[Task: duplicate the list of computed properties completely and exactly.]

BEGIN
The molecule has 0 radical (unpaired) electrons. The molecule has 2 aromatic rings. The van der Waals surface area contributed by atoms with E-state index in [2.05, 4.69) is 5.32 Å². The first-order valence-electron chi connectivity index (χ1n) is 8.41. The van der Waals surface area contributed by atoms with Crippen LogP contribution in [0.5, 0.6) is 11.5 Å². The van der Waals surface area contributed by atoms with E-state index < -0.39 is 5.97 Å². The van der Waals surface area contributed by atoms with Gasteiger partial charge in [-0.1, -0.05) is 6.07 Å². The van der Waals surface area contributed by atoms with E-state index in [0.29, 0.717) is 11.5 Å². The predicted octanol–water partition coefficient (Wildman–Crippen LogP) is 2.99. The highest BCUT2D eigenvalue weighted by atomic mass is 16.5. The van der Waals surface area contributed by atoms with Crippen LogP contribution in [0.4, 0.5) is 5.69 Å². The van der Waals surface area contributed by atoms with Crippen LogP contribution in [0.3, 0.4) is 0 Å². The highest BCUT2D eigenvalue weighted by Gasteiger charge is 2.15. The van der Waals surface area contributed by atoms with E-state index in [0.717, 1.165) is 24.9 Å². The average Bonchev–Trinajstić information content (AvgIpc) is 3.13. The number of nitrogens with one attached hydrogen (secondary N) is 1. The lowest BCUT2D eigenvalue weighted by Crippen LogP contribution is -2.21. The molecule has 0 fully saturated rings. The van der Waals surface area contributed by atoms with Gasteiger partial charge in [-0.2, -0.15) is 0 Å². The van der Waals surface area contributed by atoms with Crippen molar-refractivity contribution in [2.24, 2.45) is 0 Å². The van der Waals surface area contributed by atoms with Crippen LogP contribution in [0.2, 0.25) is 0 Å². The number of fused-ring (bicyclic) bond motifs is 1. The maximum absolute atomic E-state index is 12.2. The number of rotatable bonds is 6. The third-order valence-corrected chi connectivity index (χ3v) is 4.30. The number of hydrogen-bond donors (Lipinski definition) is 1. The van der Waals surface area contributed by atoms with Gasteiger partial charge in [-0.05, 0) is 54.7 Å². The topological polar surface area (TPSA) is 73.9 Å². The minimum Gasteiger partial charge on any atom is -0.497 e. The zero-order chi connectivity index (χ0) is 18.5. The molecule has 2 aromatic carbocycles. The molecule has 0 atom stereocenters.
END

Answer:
The molecule has 0 radical (unpaired) electrons. The molecule has 2 aromatic rings. The van der Waals surface area contributed by atoms with E-state index in [2.05, 4.69) is 5.32 Å². The first-order valence-electron chi connectivity index (χ1n) is 8.41. The van der Waals surface area contributed by atoms with Crippen LogP contribution in [0.5, 0.6) is 11.5 Å². The van der Waals surface area contributed by atoms with E-state index < -0.39 is 5.97 Å². The van der Waals surface area contributed by atoms with Gasteiger partial charge in [-0.1, -0.05) is 6.07 Å². The van der Waals surface area contributed by atoms with E-state index in [0.29, 0.717) is 11.5 Å². The predicted octanol–water partition coefficient (Wildman–Crippen LogP) is 2.99. The highest BCUT2D eigenvalue weighted by atomic mass is 16.5. The van der Waals surface area contributed by atoms with Crippen LogP contribution in [0.4, 0.5) is 5.69 Å². The van der Waals surface area contributed by atoms with Crippen LogP contribution in [0.3, 0.4) is 0 Å². The highest BCUT2D eigenvalue weighted by Gasteiger charge is 2.15. The van der Waals surface area contributed by atoms with E-state index in [0.717, 1.165) is 24.9 Å². The average Bonchev–Trinajstić information content (AvgIpc) is 3.13. The number of nitrogens with one attached hydrogen (secondary N) is 1. The lowest BCUT2D eigenvalue weighted by Crippen LogP contribution is -2.21. The molecule has 0 fully saturated rings. The van der Waals surface area contributed by atoms with Gasteiger partial charge in [-0.2, -0.15) is 0 Å². The van der Waals surface area contributed by atoms with Crippen molar-refractivity contribution in [2.24, 2.45) is 0 Å². The van der Waals surface area contributed by atoms with Crippen LogP contribution in [0.2, 0.25) is 0 Å². The number of fused-ring (bicyclic) bond motifs is 1. The maximum absolute atomic E-state index is 12.2. The number of rotatable bonds is 6. The third-order valence-corrected chi connectivity index (χ3v) is 4.30. The number of hydrogen-bond donors (Lipinski definition) is 1. The van der Waals surface area contributed by atoms with Gasteiger partial charge in [-0.05, 0) is 54.7 Å². The topological polar surface area (TPSA) is 73.9 Å². The minimum Gasteiger partial charge on any atom is -0.497 e. The zero-order chi connectivity index (χ0) is 18.5. The molecule has 2 aromatic carbocycles. The molecule has 0 atom stereocenters.